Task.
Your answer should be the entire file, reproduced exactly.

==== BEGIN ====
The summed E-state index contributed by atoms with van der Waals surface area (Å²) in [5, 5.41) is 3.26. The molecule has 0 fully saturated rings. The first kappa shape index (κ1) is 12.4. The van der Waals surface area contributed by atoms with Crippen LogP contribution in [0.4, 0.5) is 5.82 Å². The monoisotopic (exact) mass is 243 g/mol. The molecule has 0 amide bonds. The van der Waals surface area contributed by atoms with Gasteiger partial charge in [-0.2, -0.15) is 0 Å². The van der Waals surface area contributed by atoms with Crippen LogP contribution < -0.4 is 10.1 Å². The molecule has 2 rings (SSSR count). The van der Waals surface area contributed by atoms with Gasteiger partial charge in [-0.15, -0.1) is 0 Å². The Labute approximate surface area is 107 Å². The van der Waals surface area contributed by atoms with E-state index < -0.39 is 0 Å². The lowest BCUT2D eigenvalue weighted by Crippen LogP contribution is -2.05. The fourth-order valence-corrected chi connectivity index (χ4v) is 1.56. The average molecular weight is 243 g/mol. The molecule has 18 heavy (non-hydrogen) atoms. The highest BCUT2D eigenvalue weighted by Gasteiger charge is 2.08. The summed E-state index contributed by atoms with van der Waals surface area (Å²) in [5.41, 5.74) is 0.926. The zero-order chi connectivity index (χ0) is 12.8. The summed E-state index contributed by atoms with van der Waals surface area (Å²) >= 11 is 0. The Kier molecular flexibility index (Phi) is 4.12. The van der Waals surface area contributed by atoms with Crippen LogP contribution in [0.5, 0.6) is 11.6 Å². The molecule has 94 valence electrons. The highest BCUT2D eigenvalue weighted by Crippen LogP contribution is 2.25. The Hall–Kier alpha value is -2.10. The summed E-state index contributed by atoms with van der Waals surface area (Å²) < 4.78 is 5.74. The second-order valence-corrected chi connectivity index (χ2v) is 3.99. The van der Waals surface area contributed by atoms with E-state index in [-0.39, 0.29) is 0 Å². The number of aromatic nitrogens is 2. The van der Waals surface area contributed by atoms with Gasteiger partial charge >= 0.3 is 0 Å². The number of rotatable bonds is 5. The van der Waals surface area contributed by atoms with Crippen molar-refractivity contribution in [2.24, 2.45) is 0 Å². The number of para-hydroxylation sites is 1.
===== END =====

The summed E-state index contributed by atoms with van der Waals surface area (Å²) in [5, 5.41) is 3.26. The molecule has 0 fully saturated rings. The first kappa shape index (κ1) is 12.4. The van der Waals surface area contributed by atoms with Crippen LogP contribution in [0.4, 0.5) is 5.82 Å². The monoisotopic (exact) mass is 243 g/mol. The molecule has 0 amide bonds. The van der Waals surface area contributed by atoms with Gasteiger partial charge in [-0.2, -0.15) is 0 Å². The van der Waals surface area contributed by atoms with Crippen LogP contribution < -0.4 is 10.1 Å². The molecule has 2 rings (SSSR count). The van der Waals surface area contributed by atoms with Gasteiger partial charge in [-0.15, -0.1) is 0 Å². The Labute approximate surface area is 107 Å². The van der Waals surface area contributed by atoms with E-state index < -0.39 is 0 Å². The lowest BCUT2D eigenvalue weighted by Crippen LogP contribution is -2.05. The fourth-order valence-corrected chi connectivity index (χ4v) is 1.56. The average molecular weight is 243 g/mol. The molecule has 18 heavy (non-hydrogen) atoms. The highest BCUT2D eigenvalue weighted by Gasteiger charge is 2.08. The summed E-state index contributed by atoms with van der Waals surface area (Å²) in [5.41, 5.74) is 0.926. The zero-order chi connectivity index (χ0) is 12.8. The summed E-state index contributed by atoms with van der Waals surface area (Å²) >= 11 is 0. The Kier molecular flexibility index (Phi) is 4.12. The van der Waals surface area contributed by atoms with Crippen LogP contribution in [0.5, 0.6) is 11.6 Å². The molecule has 94 valence electrons. The highest BCUT2D eigenvalue weighted by Crippen LogP contribution is 2.25. The Hall–Kier alpha value is -2.10. The summed E-state index contributed by atoms with van der Waals surface area (Å²) < 4.78 is 5.74. The second-order valence-corrected chi connectivity index (χ2v) is 3.99. The van der Waals surface area contributed by atoms with E-state index in [-0.39, 0.29) is 0 Å². The number of aromatic nitrogens is 2. The van der Waals surface area contributed by atoms with Gasteiger partial charge >= 0.3 is 0 Å². The number of rotatable bonds is 5. The van der Waals surface area contributed by atoms with Crippen molar-refractivity contribution in [2.24, 2.45) is 0 Å². The number of para-hydroxylation sites is 1.